So it was not just politicians in Congress or bishops or representatives of the nations at the UN the pope challenged these last few days. He was challenging all of us to face the world today, to confront the issues before us, to work together, to follow the Golden Rule. “Do onto others what you would have them do to you.” That’s what God wants us all to do.

Pope Francis and the US Bishops

In an extensive speech today to the bishops of the United States at St. Matthew’s Cathedral in Washington, Pope Francis asked them as good shepherds to face the challenging issues confronting us today.

“I encourage you, then, to confront the challenging issues of our time. Ever present within each of them is life as gift and responsibility. The future freedom and dignity of our societies depends on how we face these challenges.

The innocent victim of abortion, children who die of hunger or from bombings, immigrants who drown in the search for a better tomorrow, the elderly or the sick who are considered a burden, the victims of terrorism, wars, violence and drug trafficking, the environment devastated by man’s predatory relationship with nature – at stake in all of this is the gift of God, of which we are noble stewards but not masters. It is wrong, then, to look the other way or to remain silent. No less important is the Gospel of the Family, which in the World Meeting of Families in Philadelphia I will emphatically proclaim together with you and the entire Church.”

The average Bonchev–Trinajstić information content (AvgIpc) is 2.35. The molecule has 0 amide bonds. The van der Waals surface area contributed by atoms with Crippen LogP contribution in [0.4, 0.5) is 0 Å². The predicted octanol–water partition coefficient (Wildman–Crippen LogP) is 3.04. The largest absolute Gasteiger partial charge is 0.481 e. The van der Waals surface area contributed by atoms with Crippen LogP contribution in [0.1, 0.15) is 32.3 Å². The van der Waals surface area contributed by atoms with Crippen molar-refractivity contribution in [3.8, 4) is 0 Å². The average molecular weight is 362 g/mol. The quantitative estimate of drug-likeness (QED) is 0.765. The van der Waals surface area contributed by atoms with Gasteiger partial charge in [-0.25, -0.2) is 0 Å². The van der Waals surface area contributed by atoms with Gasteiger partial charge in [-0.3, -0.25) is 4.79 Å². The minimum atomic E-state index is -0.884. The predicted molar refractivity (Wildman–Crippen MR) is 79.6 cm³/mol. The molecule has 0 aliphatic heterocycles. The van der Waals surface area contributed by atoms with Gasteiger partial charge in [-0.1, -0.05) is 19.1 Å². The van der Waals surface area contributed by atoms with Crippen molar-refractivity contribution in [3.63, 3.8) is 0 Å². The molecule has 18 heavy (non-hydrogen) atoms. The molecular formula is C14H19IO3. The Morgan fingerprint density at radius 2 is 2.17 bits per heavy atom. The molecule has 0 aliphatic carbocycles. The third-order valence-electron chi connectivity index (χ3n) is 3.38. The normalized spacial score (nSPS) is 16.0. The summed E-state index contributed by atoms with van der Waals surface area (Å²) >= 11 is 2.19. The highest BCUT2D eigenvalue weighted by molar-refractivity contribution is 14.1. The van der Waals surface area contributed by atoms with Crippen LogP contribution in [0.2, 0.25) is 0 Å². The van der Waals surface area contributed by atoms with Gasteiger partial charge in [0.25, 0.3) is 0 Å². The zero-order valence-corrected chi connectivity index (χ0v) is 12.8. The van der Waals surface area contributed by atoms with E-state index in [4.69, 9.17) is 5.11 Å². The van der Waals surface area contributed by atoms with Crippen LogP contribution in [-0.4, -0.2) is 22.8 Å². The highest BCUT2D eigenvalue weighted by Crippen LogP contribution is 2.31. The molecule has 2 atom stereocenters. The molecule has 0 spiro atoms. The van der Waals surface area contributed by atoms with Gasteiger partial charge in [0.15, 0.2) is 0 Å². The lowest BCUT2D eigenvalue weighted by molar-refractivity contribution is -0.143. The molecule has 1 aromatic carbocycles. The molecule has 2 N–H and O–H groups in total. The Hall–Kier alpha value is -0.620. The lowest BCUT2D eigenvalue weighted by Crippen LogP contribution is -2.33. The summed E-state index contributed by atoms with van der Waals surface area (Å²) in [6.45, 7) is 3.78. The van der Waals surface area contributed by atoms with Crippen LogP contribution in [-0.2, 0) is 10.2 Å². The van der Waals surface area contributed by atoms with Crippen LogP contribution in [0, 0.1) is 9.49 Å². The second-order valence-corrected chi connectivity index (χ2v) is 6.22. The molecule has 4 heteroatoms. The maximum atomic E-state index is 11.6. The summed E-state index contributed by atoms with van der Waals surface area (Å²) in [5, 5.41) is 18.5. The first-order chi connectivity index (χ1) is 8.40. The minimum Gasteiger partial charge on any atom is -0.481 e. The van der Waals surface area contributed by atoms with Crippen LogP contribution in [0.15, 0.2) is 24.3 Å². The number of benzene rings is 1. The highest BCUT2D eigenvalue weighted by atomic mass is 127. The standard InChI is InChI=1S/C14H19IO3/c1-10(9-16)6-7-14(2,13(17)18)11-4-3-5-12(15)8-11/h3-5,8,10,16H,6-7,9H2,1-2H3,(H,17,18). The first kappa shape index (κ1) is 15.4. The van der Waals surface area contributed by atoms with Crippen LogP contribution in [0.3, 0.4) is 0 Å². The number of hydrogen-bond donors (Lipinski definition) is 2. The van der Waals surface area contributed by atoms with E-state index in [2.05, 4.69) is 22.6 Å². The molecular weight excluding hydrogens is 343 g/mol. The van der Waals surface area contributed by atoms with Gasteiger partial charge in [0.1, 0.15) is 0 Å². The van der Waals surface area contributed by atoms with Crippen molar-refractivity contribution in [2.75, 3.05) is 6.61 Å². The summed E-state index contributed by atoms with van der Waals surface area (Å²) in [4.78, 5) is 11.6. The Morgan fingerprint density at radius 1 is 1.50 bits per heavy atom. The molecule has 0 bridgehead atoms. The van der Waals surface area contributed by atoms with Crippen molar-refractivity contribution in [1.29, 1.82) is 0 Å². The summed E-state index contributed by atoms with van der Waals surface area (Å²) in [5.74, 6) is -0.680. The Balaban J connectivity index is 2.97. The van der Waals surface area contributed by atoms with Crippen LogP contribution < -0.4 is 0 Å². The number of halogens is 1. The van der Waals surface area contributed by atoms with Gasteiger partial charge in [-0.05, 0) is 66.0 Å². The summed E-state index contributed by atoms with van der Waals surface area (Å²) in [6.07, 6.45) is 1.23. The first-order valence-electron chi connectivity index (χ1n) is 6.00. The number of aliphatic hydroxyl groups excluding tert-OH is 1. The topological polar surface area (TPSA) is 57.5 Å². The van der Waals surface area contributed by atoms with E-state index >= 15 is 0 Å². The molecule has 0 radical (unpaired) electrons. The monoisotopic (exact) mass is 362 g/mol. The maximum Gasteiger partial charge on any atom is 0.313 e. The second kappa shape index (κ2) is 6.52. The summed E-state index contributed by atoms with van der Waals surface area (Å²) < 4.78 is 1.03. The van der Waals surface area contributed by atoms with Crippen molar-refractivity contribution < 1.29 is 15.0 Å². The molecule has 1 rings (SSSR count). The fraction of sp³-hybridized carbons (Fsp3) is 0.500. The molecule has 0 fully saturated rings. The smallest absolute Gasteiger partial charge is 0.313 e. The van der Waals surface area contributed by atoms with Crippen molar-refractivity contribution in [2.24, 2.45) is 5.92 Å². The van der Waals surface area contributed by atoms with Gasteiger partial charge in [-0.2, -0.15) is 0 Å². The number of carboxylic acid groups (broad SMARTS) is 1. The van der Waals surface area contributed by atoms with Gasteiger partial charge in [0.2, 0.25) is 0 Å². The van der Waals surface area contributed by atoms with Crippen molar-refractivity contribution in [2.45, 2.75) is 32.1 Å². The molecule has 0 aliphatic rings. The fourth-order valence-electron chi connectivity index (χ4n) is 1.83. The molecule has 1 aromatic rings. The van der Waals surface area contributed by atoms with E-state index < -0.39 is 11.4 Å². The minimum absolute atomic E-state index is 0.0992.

We will probably hear these issues brought up in his talks to Congress, the United Nations, and the World Meeting of Families in Philadelphia.

Changes in the Liturgy

The American Catholic Church is gearing up for changes in the liturgy. There’s a site on the bishops’ web pages outlining the changes. The opening page captures some of my questions about the new changes, to be voted on by the bishops this November, submitted to Rome afterwards, and likely introduced in Advent of 2011.

“New Words: A Deeper Meaning but the Same Mass,” reads the heading announcing the changes: “Prayers for the observances of recently canonized saints, additional prefaces for the Eucharistic Prayers, additional Votive Masses and Masses and Prayers for Various Needs and Intentions and some updated and revised rubrics (instructions) for the celebration of the Mass.”

“The English translation of the Roman Missal will also include updated translations of existing prayers, including some of the well–known responses and acclamations of the people.”

The last sentence announces the changes that will impact ordinary church-going Catholics most of all. I was thinking of recent complaints against drug companies for introducing new medicines and applications without proving they are better and more cost effective than previous ones. Will the new words lead us to a deeper meaning of the Mass? I’m not sure.

A picture on the site’s opening page shows the back rows of a congregation at church at Mass. From where the picture’s taken those back row Catholics can hardly see the altar in the distance. Is that going to be the experience of most ordinary people when the new words are introduced?

Looks like some dark clouds ahead.